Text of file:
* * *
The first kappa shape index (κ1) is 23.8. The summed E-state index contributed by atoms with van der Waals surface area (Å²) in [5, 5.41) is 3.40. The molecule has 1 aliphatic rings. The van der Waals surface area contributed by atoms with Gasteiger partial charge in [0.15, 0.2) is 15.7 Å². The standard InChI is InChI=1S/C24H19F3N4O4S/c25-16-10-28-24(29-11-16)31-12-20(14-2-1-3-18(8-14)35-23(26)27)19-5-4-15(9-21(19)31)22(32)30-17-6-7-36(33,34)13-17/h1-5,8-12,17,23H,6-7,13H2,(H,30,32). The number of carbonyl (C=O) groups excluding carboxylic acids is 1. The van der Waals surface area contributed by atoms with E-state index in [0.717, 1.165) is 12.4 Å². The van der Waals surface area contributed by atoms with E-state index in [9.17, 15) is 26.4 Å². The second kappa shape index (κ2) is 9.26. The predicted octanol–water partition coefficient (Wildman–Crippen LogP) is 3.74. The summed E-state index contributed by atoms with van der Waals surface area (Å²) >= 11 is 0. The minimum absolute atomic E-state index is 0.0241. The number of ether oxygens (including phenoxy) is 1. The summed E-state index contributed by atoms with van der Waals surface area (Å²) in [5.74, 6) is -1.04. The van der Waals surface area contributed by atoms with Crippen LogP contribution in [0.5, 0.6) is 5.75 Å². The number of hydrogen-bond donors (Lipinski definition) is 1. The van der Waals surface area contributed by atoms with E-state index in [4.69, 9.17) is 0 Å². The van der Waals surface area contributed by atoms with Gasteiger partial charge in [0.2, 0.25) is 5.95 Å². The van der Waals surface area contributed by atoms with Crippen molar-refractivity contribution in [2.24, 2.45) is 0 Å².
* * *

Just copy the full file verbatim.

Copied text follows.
The first kappa shape index (κ1) is 23.8. The summed E-state index contributed by atoms with van der Waals surface area (Å²) in [5, 5.41) is 3.40. The molecule has 1 aliphatic rings. The van der Waals surface area contributed by atoms with Gasteiger partial charge in [0.15, 0.2) is 15.7 Å². The standard InChI is InChI=1S/C24H19F3N4O4S/c25-16-10-28-24(29-11-16)31-12-20(14-2-1-3-18(8-14)35-23(26)27)19-5-4-15(9-21(19)31)22(32)30-17-6-7-36(33,34)13-17/h1-5,8-12,17,23H,6-7,13H2,(H,30,32). The number of carbonyl (C=O) groups excluding carboxylic acids is 1. The van der Waals surface area contributed by atoms with E-state index in [0.717, 1.165) is 12.4 Å². The van der Waals surface area contributed by atoms with E-state index in [9.17, 15) is 26.4 Å². The second kappa shape index (κ2) is 9.26. The predicted octanol–water partition coefficient (Wildman–Crippen LogP) is 3.74. The summed E-state index contributed by atoms with van der Waals surface area (Å²) >= 11 is 0. The minimum absolute atomic E-state index is 0.0241. The number of ether oxygens (including phenoxy) is 1. The summed E-state index contributed by atoms with van der Waals surface area (Å²) in [5.74, 6) is -1.04. The van der Waals surface area contributed by atoms with Crippen LogP contribution in [0.5, 0.6) is 5.75 Å². The number of hydrogen-bond donors (Lipinski definition) is 1. The van der Waals surface area contributed by atoms with E-state index in [4.69, 9.17) is 0 Å². The van der Waals surface area contributed by atoms with Gasteiger partial charge in [0.2, 0.25) is 5.95 Å². The van der Waals surface area contributed by atoms with Crippen molar-refractivity contribution in [2.24, 2.45) is 0 Å².